Syria's government-controlled Al Thawrah newspaper carried an editorial by As'ad Aboud saying one of the main reasons for the tension between Syria and the Bush administration was the US occupation of Iraq.
Confidence building with new dialogue
Syria's government-controlled Al Thawrah newspaper carried an editorial by As'ad Aboud saying one of the main reasons for the tension between Syria and the Bush administration was the US occupation of Iraq. "We do not know how far American intentions with regard to Syria went during that stage of tension. But we know that Syria continued to show good intentions about establishing good relations with the superpower, the United States," he wrote.
"Syria rejected the occupation of Iraq, and it still believes that the occupation was a catastrophe. The United States has recently acknowledged that what happened was serious and that it led to a big tragedy." Washington's new desire to end the occupation has brought it closer to Syria. Ambassador Jeffrey Feltman described his meetings in Damascus this weekend as a "thorough and very constructive dialogue". "We are watching with optimism the developments of the dialogue, and we will create all the opportunities so that the dialogue will not be an objective in and of itself," Aboud wrote.
The crisis between Morocco and Iran is not new," wrote Khairallah Khairallah, a regular columnist for Kuwait's independent newspaper Al Rai al Aam. "It is a crisis between a country that is open to the world and calls for modernity and believes in the culture of life, ie Morocco, and an Iranian regime that believes in expansion, domination, and exporting the culture of death."
But what pushed the Morocco to sever diplomatic relations with Iran at this juncture? he asked. The two factors seem to be the Iranian attitude towards the Kingdom of Bahrain, and Iranian political and security activities, under a sectarian cover, in Morocco. "What Morocco did is something that many other countries do not dare to do. What is important now is that the Moroccan step must not remain an orphan," Khairallah wrote.
"What is needed now is a united Arab stance to tell the Iranians that their ploys are not deceiving anyone and that the Iranian projects, especially in inciting sectarian strife, only serve, in the end, a state called Israel."
Jordan's independent newspaper Al Arab al Yawm ran an opinion article by Fahed al Khitan saying the ongoing Palestinian divisions render the task of training the Palestinian President Mahmoud Abbas' police a Jordanian service to one faction against the other. "The role of the Palestinian police has been associated lately with curbing the Hamas Movement and weakening its capability in the West Bank cities, according to an agenda in which the Israeli interests converge with the interests of Abbas' authority," he wrote. "It is not in Jordan's interest to continue training the Palestinian police whose name is linked to Jordan among the inhabitants of the West Bank, especially since the job of these forces has changed and become at the service of Israel's security."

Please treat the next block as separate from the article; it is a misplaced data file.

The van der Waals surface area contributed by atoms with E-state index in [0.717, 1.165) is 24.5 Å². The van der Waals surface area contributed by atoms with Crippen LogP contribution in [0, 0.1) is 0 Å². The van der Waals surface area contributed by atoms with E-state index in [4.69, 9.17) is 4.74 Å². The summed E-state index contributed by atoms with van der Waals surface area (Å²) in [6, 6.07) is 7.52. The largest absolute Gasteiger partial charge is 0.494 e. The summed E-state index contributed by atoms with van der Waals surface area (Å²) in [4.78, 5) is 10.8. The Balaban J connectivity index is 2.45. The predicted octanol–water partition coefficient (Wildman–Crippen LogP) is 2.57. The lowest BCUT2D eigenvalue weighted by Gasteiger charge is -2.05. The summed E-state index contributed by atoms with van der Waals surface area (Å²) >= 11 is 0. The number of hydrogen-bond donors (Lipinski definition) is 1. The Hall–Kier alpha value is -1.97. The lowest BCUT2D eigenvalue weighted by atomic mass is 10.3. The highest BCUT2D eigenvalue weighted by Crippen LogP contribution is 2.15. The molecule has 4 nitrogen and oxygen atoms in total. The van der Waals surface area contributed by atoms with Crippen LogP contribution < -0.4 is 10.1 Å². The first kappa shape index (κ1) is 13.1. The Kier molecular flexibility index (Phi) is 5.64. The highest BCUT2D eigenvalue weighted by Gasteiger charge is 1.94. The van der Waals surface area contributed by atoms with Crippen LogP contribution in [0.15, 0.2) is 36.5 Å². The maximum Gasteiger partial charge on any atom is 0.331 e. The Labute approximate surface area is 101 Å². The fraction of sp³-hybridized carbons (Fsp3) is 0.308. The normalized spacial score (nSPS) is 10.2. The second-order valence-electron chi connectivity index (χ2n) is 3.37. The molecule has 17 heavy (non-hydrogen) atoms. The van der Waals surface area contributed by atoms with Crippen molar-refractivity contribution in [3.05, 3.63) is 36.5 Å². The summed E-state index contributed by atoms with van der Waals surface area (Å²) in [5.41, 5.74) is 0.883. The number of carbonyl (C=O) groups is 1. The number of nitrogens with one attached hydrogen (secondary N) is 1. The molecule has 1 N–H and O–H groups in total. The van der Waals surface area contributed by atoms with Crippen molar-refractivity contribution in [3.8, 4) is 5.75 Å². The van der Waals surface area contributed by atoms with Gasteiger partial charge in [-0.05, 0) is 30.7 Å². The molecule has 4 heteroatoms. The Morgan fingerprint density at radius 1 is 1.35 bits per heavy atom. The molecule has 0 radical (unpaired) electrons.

Israel is employing the force as a cover-up to implement its settlement-building project. "We have to pause a little bit and reassess the case in what serves our interests. The task did not fulfil its purposes and the presence of qualified Palestinian forces did not eliminate the threats posed to Jordan," al Khitan wrote.
Through the developments in the Syrian capital Damascus, one could conclude that Obama's "change" slogans are being translated at the level of American-Syrian relations," the Chief Editor Taher al Adwan wrote in Jordan's independent Al Arab al Yawm daily newspaper. While assistant secretary of state Jeffrey Feltman was holding talks with Walid al Muallem in Damascus, Hillary Clinton was in Ankara praising Turkey's role in the Syrian-Israeli negotiations. "Dialogue has thus replaced confrontation and diplomacy has replaced coldness between Washington and Damascus," he wrote. However, all these positive developments might face a major setback if Israel's hawkish Benjamin Netanyahu were to form an extremist government.
"There is a great chance of seeing the moderate and rejectionist Arab countries coming together during the upcoming Arab summit and rallying around a unified and efficient strategy to blockade Netanyahu's government." * Digest compiled by www.mideastwire.com